Dark-field (DF) imaging can be performed by selecting a specific diffracted beam in the selected area diffraction pattern in conventional transmission electron microscope (CTEM) or in the convergent beam electron diffraction pattern in scanning transmission electron microscopy (STEM) mode . The resultant micrograph provides high intensity of the objects in the probed volume that diffract in this particular direction. In contrast, dark-field micrographs can be obtained in STEM mode by capturing the signal from a specific range of scattering angles, with the most representative example being the high-angle annular dark-field imaging (HAADF) . This leads to a contrast mostly based on atomic number differences between the different objects analysed .
These techniques were developed originally for CTEM and STEM. Because DF based on scattering angles is technically easy to obtain in a scanning electron microscope (SEM) by collecting the transmitted/diffracted signals with an electron detector below the thin specimen, it has been implemented in SEMs seriously since several years. This permitted taking advantage of the high contrast and low beam damage obtained at low accelerating voltages STEM in the SEM is now routinely achieved with a spatial resolution close to 1 nm in field-emission SEMs . Despite these new possibilities, DF imaging only based on diffracted beams has not been achieved yet in a SEM.
The mostly used diffraction technique in the SEM has been, since the discovery of Venables , electron backscatter diffraction (EBSD) which has a spatial resolution of roughly 20-30 nm and which needs a limited bulk surface preparation compared to CTEM or STEM. EBSD is assumed to be related to the electron channeling pattern (ECP) diffraction technique by the reciprocity theorem , although its angular resolution is, at this time, limited by the pixel resolution of the acquisition equipment. Figure 1 is a comparison between an ECP and an EBSP acquired at 20 kV from a  (001) silicon wafer. In this work, pseudo-Kikuchi patterns (EBSP) recorded via EBSD were stored and reprocessed by reporting pixels or clusters of pixels intensities from a specific location in a reference EBSP to reconstruct the final image (EBSD map). A resulting micrograph (called EBSD-DF image) was produced with a direct link to the diffracted beams in the EBSP and hence, to the crystallography of the sample, i.e., a DF image. The origin of the contrast is then similar to that of electron channeling contrast image (ECCI) as shown in Figure 2, in which EBSD-DF micrographs of an indented compressed iron specimen with different reflections are displayed. However, the post-acquisition processing is an invaluable advantage over ECCI because it allows generating multiple micrographs at the same time with only one set of EBSPs recorded in a beam raster fashion. This opens new ways of extracting and using the information contained in each EBSP and the main applications, at this point, are understanding deformation behaviors and interpretation  of channeling contrast .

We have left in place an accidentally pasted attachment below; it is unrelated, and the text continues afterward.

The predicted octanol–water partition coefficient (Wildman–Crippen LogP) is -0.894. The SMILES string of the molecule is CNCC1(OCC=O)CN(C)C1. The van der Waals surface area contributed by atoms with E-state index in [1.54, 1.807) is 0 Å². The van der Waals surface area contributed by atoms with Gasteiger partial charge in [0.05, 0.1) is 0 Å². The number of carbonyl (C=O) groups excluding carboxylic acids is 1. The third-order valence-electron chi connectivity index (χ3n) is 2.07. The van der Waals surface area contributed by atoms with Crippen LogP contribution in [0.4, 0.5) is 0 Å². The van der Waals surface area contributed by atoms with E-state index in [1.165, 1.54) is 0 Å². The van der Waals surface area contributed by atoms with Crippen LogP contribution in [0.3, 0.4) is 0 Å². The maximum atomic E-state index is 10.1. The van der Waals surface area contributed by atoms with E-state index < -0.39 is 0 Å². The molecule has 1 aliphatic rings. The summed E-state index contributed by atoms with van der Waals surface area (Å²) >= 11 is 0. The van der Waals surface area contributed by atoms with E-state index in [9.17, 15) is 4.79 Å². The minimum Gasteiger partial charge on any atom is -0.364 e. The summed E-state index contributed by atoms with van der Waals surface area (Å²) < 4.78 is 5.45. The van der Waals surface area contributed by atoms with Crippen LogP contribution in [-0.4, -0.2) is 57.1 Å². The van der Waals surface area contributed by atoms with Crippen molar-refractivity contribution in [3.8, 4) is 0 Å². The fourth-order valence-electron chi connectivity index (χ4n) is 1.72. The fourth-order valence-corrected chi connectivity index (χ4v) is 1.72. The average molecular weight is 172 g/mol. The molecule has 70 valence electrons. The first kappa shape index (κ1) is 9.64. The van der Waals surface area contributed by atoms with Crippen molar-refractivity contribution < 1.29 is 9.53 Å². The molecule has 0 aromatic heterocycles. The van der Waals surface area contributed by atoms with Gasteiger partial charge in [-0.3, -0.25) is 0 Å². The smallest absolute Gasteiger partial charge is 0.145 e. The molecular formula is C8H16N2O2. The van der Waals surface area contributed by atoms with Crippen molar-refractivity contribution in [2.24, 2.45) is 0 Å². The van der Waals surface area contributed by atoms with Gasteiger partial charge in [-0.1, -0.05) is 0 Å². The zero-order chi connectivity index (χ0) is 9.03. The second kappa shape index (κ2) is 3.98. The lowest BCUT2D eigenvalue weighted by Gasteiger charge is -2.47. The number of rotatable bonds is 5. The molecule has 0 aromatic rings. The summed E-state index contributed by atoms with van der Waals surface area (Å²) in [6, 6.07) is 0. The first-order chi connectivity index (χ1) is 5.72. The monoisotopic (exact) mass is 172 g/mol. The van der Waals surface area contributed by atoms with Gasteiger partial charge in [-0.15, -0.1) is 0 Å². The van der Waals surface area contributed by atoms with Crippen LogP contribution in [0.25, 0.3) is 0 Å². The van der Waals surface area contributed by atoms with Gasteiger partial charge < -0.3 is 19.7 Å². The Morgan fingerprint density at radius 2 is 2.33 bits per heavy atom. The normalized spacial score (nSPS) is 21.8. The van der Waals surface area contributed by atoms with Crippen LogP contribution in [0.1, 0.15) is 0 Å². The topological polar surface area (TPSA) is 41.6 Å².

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To cite this abstract:Raynald Gauvin, Hendrix Demers, Nicolas Brodusch; Dark-Field Imaging with Electron Backscatter Diffraction Patterns. The 16th European Microscopy Congress, Lyon, France. https://emc-proceedings.com/abstract/dark-field-imaging-with-electron-backscatter-diffraction-patterns/. Accessed: December 6, 2019
EMC Abstracts - https://emc-proceedings.com/abstract/dark-field-imaging-with-electron-backscatter-diffraction-patterns/